The barn is set to become a multi-purpose building with a wood burning stove, sleeping loft, kitchenette and an outdoor shower. 

As you can see we built a little stage on the south side of the barn for musicians and performers to share some songs and creations.  The old foundations around the barn are slated to become a greenhouse and hang out environment.  We hope to have more hands on deck to make this space become a cornerstone of the Earthen Heart experience. 
We are looking forward to the upcoming season and the bounty that is forthcoming and we are thankful for the goods that currently stock our shelves and freezer…. such as this tomato blueberry fruit leather with curry, sumac and yogurt.

Thanks to Lorena and Jocelyn and the many other visitors from Chicago to Siberia who have helped us slowly build this dream into a reality.  It is happening all around us on this lovely planet Earth that we share.  I trust we can focus on the positive act of building and nurturing something beautiful and protecting that which is sacred.  Again, I thank you all for your support, smiles and hard working hands!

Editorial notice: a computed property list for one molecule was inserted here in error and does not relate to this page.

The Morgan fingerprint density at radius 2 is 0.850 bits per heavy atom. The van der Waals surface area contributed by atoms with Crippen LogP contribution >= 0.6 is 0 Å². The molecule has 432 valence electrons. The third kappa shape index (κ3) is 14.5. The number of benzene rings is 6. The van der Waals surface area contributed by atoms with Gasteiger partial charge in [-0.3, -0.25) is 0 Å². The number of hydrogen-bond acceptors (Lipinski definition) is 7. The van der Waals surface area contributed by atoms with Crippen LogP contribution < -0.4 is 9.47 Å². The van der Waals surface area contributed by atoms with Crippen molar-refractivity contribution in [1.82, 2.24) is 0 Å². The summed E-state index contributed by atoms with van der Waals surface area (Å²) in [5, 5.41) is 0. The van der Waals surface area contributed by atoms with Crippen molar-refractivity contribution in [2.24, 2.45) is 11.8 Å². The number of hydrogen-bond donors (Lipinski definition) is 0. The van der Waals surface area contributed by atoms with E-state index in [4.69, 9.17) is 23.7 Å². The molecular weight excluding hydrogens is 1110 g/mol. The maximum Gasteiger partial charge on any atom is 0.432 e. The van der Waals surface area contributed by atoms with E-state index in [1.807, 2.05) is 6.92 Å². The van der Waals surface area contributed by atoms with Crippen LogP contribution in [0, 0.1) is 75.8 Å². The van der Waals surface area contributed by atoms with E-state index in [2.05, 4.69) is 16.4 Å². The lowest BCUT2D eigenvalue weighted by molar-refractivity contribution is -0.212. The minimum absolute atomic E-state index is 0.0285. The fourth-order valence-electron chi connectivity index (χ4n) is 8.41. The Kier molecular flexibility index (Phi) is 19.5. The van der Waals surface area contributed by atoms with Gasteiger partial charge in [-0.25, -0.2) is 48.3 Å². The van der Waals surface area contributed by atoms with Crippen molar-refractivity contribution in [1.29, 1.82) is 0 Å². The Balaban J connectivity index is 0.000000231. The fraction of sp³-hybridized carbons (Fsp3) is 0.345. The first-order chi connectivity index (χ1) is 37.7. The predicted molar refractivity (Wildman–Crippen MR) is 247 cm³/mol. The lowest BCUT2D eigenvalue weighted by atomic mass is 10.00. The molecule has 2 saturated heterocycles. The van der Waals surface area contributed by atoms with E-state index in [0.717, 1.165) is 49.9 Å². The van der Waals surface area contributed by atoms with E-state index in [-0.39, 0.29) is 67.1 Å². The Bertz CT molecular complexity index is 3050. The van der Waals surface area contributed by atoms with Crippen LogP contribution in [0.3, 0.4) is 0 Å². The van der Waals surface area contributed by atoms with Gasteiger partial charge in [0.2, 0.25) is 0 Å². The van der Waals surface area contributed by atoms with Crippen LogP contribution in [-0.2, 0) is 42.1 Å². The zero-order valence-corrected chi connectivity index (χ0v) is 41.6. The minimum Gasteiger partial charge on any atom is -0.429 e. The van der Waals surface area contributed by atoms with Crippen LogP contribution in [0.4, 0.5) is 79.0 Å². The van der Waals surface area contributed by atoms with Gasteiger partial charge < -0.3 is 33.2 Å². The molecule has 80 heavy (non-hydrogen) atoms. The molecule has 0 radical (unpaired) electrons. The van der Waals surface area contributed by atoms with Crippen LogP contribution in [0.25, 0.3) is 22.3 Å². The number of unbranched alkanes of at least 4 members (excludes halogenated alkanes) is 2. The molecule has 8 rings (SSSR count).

Summer Cornucopia and Family Re-Convergence

Earthen Heart, Bangor, Michigan, USA.   Summer is full throttle.  My beloved and I have found our way back to each other and three of her children have moved into the renovated upstairs of the farmhouse.  Along with our two children that makes seven of us in the main farmhouse!  The little house, a new pop-up trailer and camping are available to visitors, interns, WWOOFers which will start coming in next week!  We are excited to host and share with others!  Here is Palma helping clean garlic a few days ago.